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Efficiency|Energy|Freight|Industrial|Lifting|Logistics|Ports|SECURITY|Service|Technology|transport|Trucks|Products|Environmental|Infrastructure
Efficiency|Energy|Freight|Industrial|Lifting|Logistics|Ports|SECURITY|Service|Technology|transport|Trucks|Products|Environmental|Infrastructure
efficiency|energy|freight|industrial|lifting|logistics|ports|security|service|technology|transport|trucks|products|environmental|infrastructure

Drones set to reshape cargo, transportation sector

2nd October 2019

By: Kim Cloete

Creamer Media Correspondent

     

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The emergence of cargo drones is set to radically improve the cargo and transportation sector, as they are able to offer autonomous quality service 24 hours a day, the yearly World Congress of the International Federation of Freight Forwarders’ Association (Fiata), has heard. 

Massachusetts Institute of Technology (MIT) Aeronautics and Astronautics Professor Wesley Harris explained the benefits of huge, industrial quality drones that are able to move heavy containers.

The opportunities presented by these driverless, freight delivery drones would be “reduced costs, reduced time to delivery, reduced environmental impact and transport on demand”, Harris said at the Fiata World Congress in Cape Town on Wednesday.

There is still some resistance to drones. “In urban areas, drones with propellers make a noise, and people living in urban areas may not like seeing drones flying about,” said Harris.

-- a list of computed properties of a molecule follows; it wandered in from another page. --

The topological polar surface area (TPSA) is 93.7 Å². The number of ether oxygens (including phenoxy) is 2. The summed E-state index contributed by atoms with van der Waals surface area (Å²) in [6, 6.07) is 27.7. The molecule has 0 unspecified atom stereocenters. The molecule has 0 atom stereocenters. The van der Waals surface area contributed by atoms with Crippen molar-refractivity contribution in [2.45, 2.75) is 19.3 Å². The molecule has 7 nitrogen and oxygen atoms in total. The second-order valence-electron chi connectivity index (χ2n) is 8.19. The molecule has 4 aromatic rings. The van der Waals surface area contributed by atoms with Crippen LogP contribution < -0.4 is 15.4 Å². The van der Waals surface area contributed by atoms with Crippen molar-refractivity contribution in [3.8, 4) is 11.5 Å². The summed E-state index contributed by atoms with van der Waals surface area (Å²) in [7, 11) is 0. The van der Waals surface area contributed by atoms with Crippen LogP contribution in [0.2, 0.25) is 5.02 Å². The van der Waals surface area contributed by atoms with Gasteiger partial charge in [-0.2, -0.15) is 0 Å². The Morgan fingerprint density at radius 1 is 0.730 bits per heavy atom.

However, he said that in areas like ports, drones could make a major difference in efficiency, with opportunities for security, inspection, mapping, traffic management, personnel management and inventory control.

The way trucks are deployed could become far more efficient, with savings in time and money. 

Harris said the future in trucks would include driverless platoons of trucks. Analysis has shown that trucks that drive in packs could save both time and fuel and offer greater fuel economy due to reduced air resistance. On longer highway trips, vehicles could be mostly unattended while in following mode.

“With drones, you can monitor the location of autonomous trucks. You can also get them into a queue and operating at their most efficient rate,” said Harris.

Drones would be able to carry different containers according to drone lift, drone drag, the drone battery energy that is used and drone weight.

As technology improves, the scope of drones will widen further.

Various start-ups like Natilus, Volans-i, Matternet and Zipline believe the solution lies in autonomous flying drones that can carry goods, heavy cargo and are able to fly long distances to deliver products, supplies and medical samples.

Fiata acting director-general Stephen Morris sees cargo drones as the necessary tool that will transform the global air freight industry, especially on the African continent where many remain cut off from modern infrastructure.

“Drone deliveries occur in a fraction of the time that more traditional modes are able to. As demand for delivery continues to increase due to the rise of e-commerce, it cannot be denied that drones will play a major role in many sectors in the future.”

DRONAMICS Global CEO and co-founder Svilen Rangelov, believes drones will contribute to transportation in the same way that the Internet contributed to communication and payment. “Heavy-lifting cargo drones will be able to mitigate a number of challenges within the logistics industry.”

Global organisation, Fiata, represents the interests of the freight and logistics industry, covering about 40 000 forwarding and logistics companies, employing approximately ten-million people in 150 countries.

Edited by Creamer Media Reporter

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